Add Grandma's old fashioned chocolate ice cream recipes to your recipe box. Everyone loves chocolate, and when it flavors homemade ice cream it tastes extra special.
Chocolate remains one of the world's three most-requested flavors of ice cream. And when you make it yourself, it has an unbeatable taste that you cannot resist.
The White House Cook Book (1913)
Now, you can enjoy serving the frozen comfort food of America's presidents right in your own home.
Beat 2 eggs very light and cream them with two cupfuls of sugar. Scald a pint of milk and turn on by degrees, mixing well with the sugar and eggs.
Stir in this half a cupful of grated chocolate; return to the fire and heat until it thickens, stirring briskly; take off and set aside to cool. When thoroughly cold, freeze.
Of all the frozen desserts served at the White House, this was said to be one of the favorites served. Very fine, creamy, and delicately flavored with velvety smooth chocolate. And so easily made a president could do it.
Add four ounces of grated chocolate to a cupful of sweet milk; then mix it thoroughly to a quart of thick, sweet cream; no flavoring is required but vanilla. Sweeten with a cupful of sugar; beat again and freeze. Very fine.
Buckeye Cookery and Practical Housekeeping (1877)
Scald one pint new milk, add by degrees three-quarters of a pound sugar, two eggs, and five tablespoons chocolate, rub smoothly in a little milk.
Beat well for a moment or two, place over the fire and heat until it thickens well, stirring constantly; set off, add a tablespoon of thin dissolved gelatin, and when cold, place in freezer; when it begins to set, add a quart of rich cream, half of it well whipped.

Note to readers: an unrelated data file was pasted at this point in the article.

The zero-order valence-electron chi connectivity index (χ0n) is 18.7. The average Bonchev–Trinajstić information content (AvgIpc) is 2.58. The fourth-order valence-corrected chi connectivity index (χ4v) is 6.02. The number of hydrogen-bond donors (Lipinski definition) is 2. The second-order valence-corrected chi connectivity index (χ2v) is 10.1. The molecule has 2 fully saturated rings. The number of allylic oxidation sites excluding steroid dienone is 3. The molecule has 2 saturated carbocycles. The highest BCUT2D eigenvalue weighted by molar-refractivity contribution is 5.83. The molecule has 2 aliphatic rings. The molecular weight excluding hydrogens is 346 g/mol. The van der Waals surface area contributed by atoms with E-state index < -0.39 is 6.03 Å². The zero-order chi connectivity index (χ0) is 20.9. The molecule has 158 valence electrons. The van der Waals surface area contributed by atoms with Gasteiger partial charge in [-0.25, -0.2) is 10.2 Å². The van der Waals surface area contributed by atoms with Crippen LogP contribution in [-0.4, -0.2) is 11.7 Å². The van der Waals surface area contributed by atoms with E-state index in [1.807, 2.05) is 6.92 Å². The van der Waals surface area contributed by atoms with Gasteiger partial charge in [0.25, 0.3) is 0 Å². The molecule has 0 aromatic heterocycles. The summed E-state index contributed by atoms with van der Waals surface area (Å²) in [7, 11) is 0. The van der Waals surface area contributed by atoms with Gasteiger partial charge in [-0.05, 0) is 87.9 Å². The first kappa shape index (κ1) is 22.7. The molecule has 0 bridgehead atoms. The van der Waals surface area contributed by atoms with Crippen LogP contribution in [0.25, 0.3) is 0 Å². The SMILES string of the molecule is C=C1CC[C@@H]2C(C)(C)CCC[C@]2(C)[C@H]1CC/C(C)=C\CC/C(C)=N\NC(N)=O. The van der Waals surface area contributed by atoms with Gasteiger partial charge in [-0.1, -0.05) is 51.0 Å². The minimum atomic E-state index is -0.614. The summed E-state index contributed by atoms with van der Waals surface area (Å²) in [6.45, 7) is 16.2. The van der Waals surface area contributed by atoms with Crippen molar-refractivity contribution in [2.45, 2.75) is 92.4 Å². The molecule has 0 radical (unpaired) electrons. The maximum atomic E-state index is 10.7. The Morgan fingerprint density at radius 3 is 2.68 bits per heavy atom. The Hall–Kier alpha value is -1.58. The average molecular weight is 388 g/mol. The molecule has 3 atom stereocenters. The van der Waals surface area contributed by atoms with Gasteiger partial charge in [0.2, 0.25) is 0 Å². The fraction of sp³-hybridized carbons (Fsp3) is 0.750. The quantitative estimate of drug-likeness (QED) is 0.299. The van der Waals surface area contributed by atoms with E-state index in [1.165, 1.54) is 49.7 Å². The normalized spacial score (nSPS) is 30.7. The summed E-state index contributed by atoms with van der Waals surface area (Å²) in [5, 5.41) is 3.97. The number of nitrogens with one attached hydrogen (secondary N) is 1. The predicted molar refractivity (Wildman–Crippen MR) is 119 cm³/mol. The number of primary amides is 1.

To make chocolate fruit ice creams, when the above ice cream is almost frozen, add a coffee-cup of preserved peaches, or any other preserves, cut in fine pieces.
To make a mold of chocolate and vanilla, freeze in separate freezers, divide a mold through the center with cardboard, fill each division with a different ice cream, and set mold in ice and salt for an hour or more.
Practical Housewifery (1874)
1 quart of cream, 1 pint new milk, 2 cups sugar, 2 eggs beaten very light, 5 tablespoonfuls chocolate rubbed smoothly in a little milk. Heat the milk almost to boiling, and pour, by degrees, in with the beaten egg and sugar.
Stir in the chocolate, beat well three minutes, and return to the inner kettle. Heat until it thickens well, stirring constantly; take from the fire and set aside to cool.
Many think a little vanilla an improvement. When the custard is cold, beat in the cream. Then freeze.
Second Edition of the Neighborhood Cook Book (1914)
Beat yolks of five eggs until very light. Add two tablespoons sugar. Put in a double boiler and stir until thick. Turn into bowl and add three tablespoons melted chocolate. Beat well and then add one pint stiffly beaten cream. Pack in ice three hours.
You will enjoy the amazing, all-natural chocolate flavoring in these ice creams, and since you get to choose how much chocolate to add, indulge yourself. Add extra!
Whether you make this frozen dessert in your refrigerator freezer, using an electric ice cream maker, or the old fashioned way in a wooden churn with a hand crank, these ice creams are easy to make and sure to please.
Frosty old fashioned ice cream flavored with rich milk or dark chocolate makes a richly elegant dessert to delight the palate of any chocolate lover.
Now, imagine it made with maraschino cherries added to the chocolate mixture. And served with dollops of real whipped cream and a cherry on top. Intrigued? Why not make some today?
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